Dimethoxymethane in Diesel Fuel: Chemical Characterization of Toxicologically Relevart Compounds From Diesel Emissions
Interim rept. Oct 1999-Aug 2000
SOUTHWEST RESEARCH INST SAN ANTONIO TXTARDEC FUELS AND LUBRICANTS RESEARCH FACILITY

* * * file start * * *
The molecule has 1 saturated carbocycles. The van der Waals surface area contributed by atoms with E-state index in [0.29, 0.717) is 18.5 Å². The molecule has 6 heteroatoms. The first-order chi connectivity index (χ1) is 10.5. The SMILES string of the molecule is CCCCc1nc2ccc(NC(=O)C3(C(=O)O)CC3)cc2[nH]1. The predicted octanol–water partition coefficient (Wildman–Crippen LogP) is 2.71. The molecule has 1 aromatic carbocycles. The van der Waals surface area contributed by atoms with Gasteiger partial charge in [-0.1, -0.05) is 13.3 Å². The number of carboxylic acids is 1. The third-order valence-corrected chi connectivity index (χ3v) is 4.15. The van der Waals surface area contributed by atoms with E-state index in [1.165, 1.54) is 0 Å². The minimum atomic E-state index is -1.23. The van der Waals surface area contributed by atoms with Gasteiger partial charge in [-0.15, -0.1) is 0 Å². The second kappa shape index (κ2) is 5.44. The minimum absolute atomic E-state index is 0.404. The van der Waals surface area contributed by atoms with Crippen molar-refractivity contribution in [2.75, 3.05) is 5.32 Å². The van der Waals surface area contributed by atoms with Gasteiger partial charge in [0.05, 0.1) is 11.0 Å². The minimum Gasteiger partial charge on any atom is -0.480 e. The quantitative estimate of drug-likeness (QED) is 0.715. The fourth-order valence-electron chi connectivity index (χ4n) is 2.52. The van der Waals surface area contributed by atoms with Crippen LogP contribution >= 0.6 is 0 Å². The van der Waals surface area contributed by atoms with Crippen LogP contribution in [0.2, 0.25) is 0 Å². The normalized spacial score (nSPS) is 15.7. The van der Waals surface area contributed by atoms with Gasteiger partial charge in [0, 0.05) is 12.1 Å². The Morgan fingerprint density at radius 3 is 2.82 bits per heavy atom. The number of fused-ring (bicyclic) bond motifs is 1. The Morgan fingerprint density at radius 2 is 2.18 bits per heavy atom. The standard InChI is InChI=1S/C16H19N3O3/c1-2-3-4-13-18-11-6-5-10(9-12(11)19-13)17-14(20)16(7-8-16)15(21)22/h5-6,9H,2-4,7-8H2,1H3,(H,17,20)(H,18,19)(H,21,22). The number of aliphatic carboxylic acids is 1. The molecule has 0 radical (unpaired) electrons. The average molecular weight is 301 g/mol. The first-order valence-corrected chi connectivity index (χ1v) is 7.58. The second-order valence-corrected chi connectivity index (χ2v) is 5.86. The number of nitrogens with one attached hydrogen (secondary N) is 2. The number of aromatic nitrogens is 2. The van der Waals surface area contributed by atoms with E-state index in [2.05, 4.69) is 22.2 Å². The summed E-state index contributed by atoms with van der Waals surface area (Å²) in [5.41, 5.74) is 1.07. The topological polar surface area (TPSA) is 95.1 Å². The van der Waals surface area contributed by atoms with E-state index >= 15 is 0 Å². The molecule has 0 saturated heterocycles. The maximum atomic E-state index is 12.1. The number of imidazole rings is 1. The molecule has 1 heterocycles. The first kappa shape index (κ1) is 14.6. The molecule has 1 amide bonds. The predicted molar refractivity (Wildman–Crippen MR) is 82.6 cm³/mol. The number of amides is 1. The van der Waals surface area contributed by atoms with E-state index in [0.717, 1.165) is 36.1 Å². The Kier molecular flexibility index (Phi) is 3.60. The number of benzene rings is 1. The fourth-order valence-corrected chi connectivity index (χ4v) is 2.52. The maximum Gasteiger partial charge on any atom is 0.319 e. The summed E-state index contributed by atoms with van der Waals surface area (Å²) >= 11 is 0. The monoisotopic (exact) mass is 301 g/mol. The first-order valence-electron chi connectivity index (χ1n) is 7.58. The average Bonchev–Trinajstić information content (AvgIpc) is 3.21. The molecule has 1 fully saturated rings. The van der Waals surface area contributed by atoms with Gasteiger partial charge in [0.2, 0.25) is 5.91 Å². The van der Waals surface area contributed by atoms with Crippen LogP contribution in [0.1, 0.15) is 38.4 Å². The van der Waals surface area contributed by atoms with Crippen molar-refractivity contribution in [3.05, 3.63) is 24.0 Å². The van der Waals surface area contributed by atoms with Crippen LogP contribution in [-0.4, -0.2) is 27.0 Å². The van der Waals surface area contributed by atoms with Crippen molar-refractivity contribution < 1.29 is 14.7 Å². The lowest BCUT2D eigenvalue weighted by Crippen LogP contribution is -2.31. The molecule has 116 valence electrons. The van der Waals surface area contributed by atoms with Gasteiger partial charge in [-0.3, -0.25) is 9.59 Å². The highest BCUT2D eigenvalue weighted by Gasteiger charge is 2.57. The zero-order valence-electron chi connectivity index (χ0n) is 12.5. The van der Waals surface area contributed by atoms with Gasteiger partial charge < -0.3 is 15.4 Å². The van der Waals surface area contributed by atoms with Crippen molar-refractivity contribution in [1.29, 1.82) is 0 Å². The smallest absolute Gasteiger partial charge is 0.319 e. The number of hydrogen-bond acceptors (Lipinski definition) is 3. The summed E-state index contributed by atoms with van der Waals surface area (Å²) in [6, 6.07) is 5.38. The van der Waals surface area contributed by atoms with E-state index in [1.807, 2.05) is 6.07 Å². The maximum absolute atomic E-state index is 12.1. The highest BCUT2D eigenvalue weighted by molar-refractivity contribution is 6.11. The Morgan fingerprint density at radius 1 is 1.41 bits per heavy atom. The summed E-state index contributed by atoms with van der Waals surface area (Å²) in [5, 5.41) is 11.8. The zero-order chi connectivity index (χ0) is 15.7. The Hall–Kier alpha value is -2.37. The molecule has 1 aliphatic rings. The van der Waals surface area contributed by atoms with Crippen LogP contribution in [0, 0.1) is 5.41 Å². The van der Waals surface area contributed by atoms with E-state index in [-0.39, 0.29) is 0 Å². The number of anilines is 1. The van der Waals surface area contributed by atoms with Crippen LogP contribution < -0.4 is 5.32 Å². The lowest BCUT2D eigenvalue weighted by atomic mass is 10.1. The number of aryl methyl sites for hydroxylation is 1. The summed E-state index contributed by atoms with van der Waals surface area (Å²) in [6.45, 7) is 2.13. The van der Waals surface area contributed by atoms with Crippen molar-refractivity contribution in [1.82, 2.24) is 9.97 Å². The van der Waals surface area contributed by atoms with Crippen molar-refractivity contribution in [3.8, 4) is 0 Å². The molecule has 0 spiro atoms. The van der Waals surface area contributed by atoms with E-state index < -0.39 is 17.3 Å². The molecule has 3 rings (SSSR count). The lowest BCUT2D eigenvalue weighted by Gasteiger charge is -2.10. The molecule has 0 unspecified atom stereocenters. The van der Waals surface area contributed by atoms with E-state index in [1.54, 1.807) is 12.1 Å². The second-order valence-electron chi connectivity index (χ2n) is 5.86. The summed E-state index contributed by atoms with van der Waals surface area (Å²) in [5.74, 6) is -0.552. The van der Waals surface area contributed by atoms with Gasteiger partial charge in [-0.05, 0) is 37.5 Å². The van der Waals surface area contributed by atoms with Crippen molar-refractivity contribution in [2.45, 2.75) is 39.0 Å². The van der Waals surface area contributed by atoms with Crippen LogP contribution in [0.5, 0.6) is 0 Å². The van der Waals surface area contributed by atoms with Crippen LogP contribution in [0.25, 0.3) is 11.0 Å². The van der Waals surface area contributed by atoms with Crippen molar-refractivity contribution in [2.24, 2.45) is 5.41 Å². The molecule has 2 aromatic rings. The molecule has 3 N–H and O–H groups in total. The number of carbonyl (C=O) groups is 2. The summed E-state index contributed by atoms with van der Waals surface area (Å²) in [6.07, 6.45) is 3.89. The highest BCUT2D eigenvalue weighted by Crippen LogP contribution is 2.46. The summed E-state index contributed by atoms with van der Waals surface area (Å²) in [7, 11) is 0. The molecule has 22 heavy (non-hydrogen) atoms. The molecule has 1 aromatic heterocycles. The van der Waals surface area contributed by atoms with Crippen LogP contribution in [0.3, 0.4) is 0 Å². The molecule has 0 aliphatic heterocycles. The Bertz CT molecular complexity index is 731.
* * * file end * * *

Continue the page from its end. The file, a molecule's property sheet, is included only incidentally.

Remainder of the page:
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This project exists as follow-on work to Phase I and Phase II emissions research utilizing a DaimlerChrysler OM611 diesel engine. The Phase I testing was designed to evaluate the potential benefits of several alternative diesel fuels without making any adjustments to the engine control system1. The objective of the second phase of work was to optimize the OM611 engine for a subset of the seven fuels that were tested in Phase I, as well as the fuels recommended by the AutoEnergy Ad Hoc Diesel Fuels committee2. Optimization was necessary to obtain a detailed comparison of alternative fuels. Because the fuels under consideration have differing physical and chemical properties, a portion of any change in exhaust emissions measured in Phase I may be due to the response of the engine injection system to differences in the fuel physical properties. The optimization phase of this work involved recalibration of the engine operating parameters that influence engine emissions and fuel economy. These operating parameters include boost level, exhaust gas recirculation EGR, fuel-injection timing, and pressure in the common rail injection system. This program is part of an overall study that examines the effect of one oxygenated compound dimethoxymethane in diesel fuel on the emissions of particulate matter, oxides of nitrogen, and fuel economy. This program will focus on the chemical characterization of emissions of compounds with known or suspected toxicological properties. A body of work exists3-10 that suggests fuel property variations can influence the emissions of toxic compounds from diesel engine combustion. In a follow-on phase, the emissions of these compounds using an aftertreatment device will be compared to the engine-out emissions to better understand the effects of after-treatment devices. Future research will examine other oxygenated compounds as possible alternatives to dimethoxymethane.
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